Inflation has hit 6.2% the highest it has been for nearly 40 years and it’s just getting started with the UK Government’s own modelling (OBR) suggesting it will hit 7.4% this year. However, 7.4% will require a swift peace deal in Ukraine that leads to the ending of sanctions and a rapid fall in the costs of oil and gas. I’ve been predicting 10% inflation this year – in my economic talks since last year, I see no reason to be more optimistic.
The cost of living crisis is in full effect due to the impact of Brexit but Covid has camouflaged the worst of Brexit and added some severe short to medium term pain and now the Conservatives are trying to blame it all on the Ukraine invasion. Bad news upon bad news for sure but the foundations of the crises were built on the back of Brexit.
Living standards are set to fall faster than at any time since the mid-1950s with the OBR real household disposable incomes per person would fall by 2.2% in 2022-23 as earnings from work fail to keep pace with soaring inflation.
The Treasury had predicted 6% GDP growth this year expecting a post covid bounce back. However, this has now been downgraded to 3.6% due to the rising cost of living – leaving families with less to spend.
The Chancellor had to act, he had to look at protecting the needs of the people but instead, he has looked to protect corporations by rejecting windfall taxes, he has also looked to protect the wealthy by not increasing taxes on higher earners. Yet again, he abandons pensioners by not using this statement to reinstate (and backdate) the brutal real terms cut in pensions when he scrapped the triple lock this year, which gave pensioners a real terms pension cut due to inflation.
And finally “The basic income tax rate is to be cut from 20% to 19% before the end of this Westminster parliament in 2024 – Jam tomorrow and blatant admission that he will only help when there is an election looming.
What about the baubles?
- A few quid off a tank of petrol when it can already cost £70.00 for a family car and what about those that can’t afford cars?
- An increase in the National Insurance threshold of £3,000 sounds nice but it really means you pay a few hundred less tax and NI – that’s woefully short of the increased cost of living. So this is only right-wing press fodder.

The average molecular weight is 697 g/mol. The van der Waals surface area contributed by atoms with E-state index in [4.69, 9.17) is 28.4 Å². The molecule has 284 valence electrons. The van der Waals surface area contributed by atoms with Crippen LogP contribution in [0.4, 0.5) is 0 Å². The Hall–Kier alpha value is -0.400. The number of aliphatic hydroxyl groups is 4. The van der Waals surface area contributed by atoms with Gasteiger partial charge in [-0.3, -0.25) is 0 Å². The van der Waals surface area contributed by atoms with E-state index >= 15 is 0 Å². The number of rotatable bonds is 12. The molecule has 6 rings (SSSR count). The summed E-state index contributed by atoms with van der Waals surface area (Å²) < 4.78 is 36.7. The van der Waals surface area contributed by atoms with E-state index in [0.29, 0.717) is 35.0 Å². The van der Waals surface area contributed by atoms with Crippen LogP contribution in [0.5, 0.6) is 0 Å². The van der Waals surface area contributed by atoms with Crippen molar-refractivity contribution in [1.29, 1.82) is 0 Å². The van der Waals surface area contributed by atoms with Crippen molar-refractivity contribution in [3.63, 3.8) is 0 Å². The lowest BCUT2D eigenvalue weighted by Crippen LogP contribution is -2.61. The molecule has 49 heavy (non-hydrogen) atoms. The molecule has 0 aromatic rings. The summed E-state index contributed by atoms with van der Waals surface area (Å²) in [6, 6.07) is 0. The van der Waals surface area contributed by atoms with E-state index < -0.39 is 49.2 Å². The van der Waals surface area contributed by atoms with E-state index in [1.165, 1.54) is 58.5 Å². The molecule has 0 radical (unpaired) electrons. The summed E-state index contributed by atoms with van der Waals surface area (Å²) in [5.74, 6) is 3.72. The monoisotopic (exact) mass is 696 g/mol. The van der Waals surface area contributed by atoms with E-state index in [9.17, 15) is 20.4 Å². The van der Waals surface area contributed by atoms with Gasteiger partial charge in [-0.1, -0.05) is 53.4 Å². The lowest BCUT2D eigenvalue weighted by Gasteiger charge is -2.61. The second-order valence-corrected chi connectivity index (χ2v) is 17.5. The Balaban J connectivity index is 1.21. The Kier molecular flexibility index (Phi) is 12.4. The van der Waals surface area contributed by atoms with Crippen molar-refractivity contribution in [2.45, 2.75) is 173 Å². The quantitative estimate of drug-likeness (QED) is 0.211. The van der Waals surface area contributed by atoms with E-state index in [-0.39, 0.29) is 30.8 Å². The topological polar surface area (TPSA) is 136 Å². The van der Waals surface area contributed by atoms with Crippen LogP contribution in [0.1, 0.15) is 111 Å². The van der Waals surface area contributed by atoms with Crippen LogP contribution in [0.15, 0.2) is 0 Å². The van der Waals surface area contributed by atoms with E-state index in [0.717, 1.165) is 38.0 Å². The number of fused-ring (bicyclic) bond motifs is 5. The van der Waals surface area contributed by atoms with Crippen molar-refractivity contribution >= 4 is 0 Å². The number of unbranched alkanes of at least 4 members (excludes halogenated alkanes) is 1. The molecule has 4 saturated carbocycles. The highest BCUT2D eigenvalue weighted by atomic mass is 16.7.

- Social security rising 3% against 7.4% predicted inflation is a real terms cut of 4.4%.
- No VAT applied to insulation, solar panels and heat pumps sounds nice but heat pumps and solar panels are neither common nor much use for the tenements in Clydebank or Dundee, nor in rented or social housing.
The Chancellor is religiously set against public spending and public intervention for the people in such crises. However, as we all know Westminster Governments of both colours are more than happy to bail out large corporations but never the people.
Stock prices are up, house prices are up by nearly 20% this year but wages are up less than 3% so no one new is getting on the housing ladder – the UK economy has become a pyramid scheme that risks total collapse.
The economy isn’t about big business, 75% is driven by consumer spending, if you want to grow the economy and lift people out of poverty, you have to protect people from the cost of living crisis – instead The Chancellor has aimed for more austerity.
The fall in living standards combined with people’s lower consumer confidence, driven by two years of covid restrictions will combine to lower spending, paying back loans, hedging against mortgage rate hikes and having a summer holiday away – these will be priorities that will slow economic growth. The Chancellor will therefore have less to spend in the future because of this spring budget statement and that will again mean cuts to vital services.
The Chancellor is not helping his beleaguered PM and may indeed expect to lead the Conservatives into the next General Election – you know the one that will come just after the income tax cut.
I’ve said it before and I will say it again, the real agenda of the Conservatives is ‘disaster capitalism’ leading to the creation of a hugely neo-capitalist UK state, unbranded by the pesky labour protections and human rights that come with being a member of the EU family of nations.